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What The Media Tell Americans About Free Enterprise

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Friday, May 5, 2000

Volume 8, Number 9

Risky Business

Texas Governor George W. Bush has yet to formally announced his plan to reform the Social Security system, but journalists are already adopting some of Vice President Al Gore’s "risky business" rhetoric as they cast doubt on the notion of "privatizing" any portion of the retirement fund.

"Bush says let Americans bet their future Social Security income on Wall Street; Gore says bad idea," teased Dan Rather at the top of Monday’s CBS Evening News.

"Would you bet your Social Security on the stock market? Governor Bush says why not?" echoed NBC’s Tom Brokaw on the Nightly News that same evening.

Journalists’ argument that Bush plans to recklessly gamble with citizens’ retirement money was, perhaps coincidentally, also the theme of Gore’s attacks on the not-yet-released plan. "Risky ideas that look good in good times don’t look so good when times change," Gore told NBC’s Claire Shipman on May 1.

Yet for years, reporters have warned that the Social Security system is moving inexorably toward insolvency. "Here’s the basic problem," reported NBC’s Lisa Myers last June. "In 1950, there were 16 workers paying into Social Security for every senior receiving benefits. Now there are only three workers for each retiree. And in 2010, when 79 million baby boomers start to retire, there will be only two workers per retiree. That means in 35 years, by the year 2034, the system would be broke, able to pay only 71 cents of every dollar promised in benefits."

There aren’t many remedies available to stave off bankruptcy, either. To maintain the current system, taxes could be raised even higher or benefits could be cut — either directly by slashing pension checks, or indirectly by raising the retirement age. The only other option would be to try to restructure the program to increase the rate of return on Social Security’s nest egg (which has averaged less than one percent per year since 1970, according to Peter Ferrara, chief economist of Americans for Tax Reform), and one way to do that is to invest the money in the stock market, as most private pensions systems do.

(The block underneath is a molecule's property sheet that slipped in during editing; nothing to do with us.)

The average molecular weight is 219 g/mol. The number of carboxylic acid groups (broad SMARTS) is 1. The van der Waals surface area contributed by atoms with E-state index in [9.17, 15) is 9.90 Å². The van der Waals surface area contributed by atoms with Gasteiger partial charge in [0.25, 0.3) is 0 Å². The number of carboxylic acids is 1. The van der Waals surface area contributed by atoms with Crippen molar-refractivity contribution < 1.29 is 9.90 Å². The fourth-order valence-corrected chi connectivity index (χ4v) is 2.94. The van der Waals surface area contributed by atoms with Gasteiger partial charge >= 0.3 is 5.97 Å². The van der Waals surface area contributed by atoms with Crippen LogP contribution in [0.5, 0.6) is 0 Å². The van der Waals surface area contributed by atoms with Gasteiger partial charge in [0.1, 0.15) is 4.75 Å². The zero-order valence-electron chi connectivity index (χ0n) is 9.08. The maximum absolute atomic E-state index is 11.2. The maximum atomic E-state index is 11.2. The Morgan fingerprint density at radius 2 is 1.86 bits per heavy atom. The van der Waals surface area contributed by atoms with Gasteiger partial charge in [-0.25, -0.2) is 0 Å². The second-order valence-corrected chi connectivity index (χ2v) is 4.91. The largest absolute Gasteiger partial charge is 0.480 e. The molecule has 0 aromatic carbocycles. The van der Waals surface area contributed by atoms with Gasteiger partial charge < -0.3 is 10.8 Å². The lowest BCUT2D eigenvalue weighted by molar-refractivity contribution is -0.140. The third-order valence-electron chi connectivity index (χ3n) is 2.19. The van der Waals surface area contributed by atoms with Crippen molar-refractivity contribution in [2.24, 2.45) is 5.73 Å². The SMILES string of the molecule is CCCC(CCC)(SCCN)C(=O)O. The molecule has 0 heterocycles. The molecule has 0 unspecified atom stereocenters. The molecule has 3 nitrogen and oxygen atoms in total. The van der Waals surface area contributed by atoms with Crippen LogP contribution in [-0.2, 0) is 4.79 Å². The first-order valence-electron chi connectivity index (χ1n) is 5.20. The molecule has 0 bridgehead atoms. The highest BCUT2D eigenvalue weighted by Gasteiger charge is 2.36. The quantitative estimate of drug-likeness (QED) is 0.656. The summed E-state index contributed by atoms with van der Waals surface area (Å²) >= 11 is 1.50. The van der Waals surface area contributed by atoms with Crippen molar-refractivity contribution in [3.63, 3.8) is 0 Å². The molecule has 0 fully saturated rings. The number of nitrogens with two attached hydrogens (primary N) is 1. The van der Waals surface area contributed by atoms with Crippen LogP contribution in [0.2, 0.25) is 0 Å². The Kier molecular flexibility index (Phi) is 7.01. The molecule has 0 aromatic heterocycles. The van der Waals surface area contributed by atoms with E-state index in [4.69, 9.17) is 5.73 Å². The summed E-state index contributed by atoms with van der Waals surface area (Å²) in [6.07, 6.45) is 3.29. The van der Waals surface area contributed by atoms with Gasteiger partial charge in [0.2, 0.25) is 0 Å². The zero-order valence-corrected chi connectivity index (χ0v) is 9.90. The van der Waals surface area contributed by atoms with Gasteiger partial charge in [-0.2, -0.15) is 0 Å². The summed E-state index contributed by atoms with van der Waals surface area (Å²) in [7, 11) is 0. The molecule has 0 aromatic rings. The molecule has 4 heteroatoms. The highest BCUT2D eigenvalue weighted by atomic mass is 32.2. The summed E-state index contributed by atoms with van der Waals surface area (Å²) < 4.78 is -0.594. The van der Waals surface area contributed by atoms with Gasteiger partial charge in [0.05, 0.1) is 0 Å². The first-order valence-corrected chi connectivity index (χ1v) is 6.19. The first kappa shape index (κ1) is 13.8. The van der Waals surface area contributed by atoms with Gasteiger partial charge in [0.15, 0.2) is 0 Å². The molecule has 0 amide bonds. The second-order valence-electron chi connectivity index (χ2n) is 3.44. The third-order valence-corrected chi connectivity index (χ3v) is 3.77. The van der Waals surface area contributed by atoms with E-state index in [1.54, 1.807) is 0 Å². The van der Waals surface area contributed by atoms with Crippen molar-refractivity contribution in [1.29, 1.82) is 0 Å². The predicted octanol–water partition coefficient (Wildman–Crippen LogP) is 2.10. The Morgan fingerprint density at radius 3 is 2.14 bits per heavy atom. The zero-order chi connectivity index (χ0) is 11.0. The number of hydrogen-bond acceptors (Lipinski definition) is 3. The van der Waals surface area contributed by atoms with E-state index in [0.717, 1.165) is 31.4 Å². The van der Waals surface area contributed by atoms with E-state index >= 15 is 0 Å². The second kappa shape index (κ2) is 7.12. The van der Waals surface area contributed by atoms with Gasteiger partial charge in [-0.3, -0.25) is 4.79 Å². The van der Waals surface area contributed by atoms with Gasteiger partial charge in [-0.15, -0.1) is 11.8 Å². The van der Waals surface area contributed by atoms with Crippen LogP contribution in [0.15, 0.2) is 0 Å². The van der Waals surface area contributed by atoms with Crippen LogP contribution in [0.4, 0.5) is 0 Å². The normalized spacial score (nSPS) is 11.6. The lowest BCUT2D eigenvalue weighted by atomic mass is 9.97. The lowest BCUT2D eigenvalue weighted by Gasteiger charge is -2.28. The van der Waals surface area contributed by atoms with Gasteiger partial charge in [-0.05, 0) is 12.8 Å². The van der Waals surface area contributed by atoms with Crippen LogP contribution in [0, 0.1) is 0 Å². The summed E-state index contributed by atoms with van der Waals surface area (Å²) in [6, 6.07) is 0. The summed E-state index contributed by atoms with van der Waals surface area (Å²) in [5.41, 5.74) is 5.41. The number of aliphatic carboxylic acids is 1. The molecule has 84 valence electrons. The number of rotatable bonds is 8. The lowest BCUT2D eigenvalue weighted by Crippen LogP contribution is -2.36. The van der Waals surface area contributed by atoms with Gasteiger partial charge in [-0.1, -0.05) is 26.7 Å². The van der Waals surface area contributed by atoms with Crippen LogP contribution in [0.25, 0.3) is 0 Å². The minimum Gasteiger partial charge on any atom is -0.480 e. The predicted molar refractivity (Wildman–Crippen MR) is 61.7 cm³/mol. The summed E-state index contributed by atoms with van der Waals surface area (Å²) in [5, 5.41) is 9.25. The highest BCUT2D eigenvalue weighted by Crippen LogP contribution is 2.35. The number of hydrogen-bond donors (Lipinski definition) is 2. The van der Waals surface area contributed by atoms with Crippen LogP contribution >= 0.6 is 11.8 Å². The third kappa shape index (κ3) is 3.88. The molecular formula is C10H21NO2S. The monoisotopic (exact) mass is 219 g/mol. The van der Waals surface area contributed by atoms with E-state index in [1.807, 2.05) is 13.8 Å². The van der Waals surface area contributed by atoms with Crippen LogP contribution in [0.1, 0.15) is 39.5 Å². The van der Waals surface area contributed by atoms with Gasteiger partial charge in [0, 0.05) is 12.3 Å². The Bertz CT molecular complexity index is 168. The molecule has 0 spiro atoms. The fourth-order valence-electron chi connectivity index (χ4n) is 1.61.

Writing in the New York Times last year, economist Milton Friedman explained "Social Security has become less and less attractive as the number of current recipients has grown relative to the number of workers paying taxes, an imbalance that will only get bigger. That explains the widespread support for individual investment accounts. Younger workers, in particular, are skeptical that they will get anything like their money’s worth for the Social Security taxes that they and their employers pay. They believe they would do much better if they could invest the money in their own 401(k) or equivalent."

If journalists are right in arguing that the present Social Security system is in need of radical reform before the baby boomers retire, then one could easily argue that obstructing such reforms is what’s truly "risky."


Rich Noyes


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